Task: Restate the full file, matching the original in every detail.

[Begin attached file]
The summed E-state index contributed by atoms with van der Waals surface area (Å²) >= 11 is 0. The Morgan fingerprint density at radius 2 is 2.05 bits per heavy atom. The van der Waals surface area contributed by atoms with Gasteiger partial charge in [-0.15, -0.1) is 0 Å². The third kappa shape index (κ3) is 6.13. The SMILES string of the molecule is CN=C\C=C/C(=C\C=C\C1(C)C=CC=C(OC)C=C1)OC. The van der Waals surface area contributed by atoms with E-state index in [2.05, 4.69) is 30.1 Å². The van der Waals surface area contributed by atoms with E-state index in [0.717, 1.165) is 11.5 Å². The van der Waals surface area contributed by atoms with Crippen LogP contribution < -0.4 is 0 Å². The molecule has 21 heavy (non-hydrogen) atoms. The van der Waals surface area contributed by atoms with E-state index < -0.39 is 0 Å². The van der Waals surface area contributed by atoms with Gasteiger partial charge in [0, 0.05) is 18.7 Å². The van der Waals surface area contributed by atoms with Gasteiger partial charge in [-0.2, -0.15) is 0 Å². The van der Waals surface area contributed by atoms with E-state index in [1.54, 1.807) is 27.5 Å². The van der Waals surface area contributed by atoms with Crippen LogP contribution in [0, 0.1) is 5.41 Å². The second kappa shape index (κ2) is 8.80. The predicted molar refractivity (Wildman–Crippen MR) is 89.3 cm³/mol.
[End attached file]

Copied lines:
The summed E-state index contributed by atoms with van der Waals surface area (Å²) >= 11 is 0. The Morgan fingerprint density at radius 2 is 2.05 bits per heavy atom. The van der Waals surface area contributed by atoms with Gasteiger partial charge in [-0.15, -0.1) is 0 Å². The third kappa shape index (κ3) is 6.13. The SMILES string of the molecule is CN=C\C=C/C(=C\C=C\C1(C)C=CC=C(OC)C=C1)OC. The van der Waals surface area contributed by atoms with E-state index in [2.05, 4.69) is 30.1 Å². The van der Waals surface area contributed by atoms with E-state index in [0.717, 1.165) is 11.5 Å². The van der Waals surface area contributed by atoms with Crippen LogP contribution < -0.4 is 0 Å². The molecule has 21 heavy (non-hydrogen) atoms. The van der Waals surface area contributed by atoms with E-state index < -0.39 is 0 Å². The van der Waals surface area contributed by atoms with Gasteiger partial charge in [0, 0.05) is 18.7 Å². The van der Waals surface area contributed by atoms with Gasteiger partial charge in [-0.2, -0.15) is 0 Å². The van der Waals surface area contributed by atoms with E-state index in [1.54, 1.807) is 27.5 Å². The van der Waals surface area contributed by atoms with Crippen LogP contribution in [0, 0.1) is 5.41 Å². The second kappa shape index (κ2) is 8.80. The predicted molar refractivity (Wildman–Crippen MR) is 89.3 cm³/mol.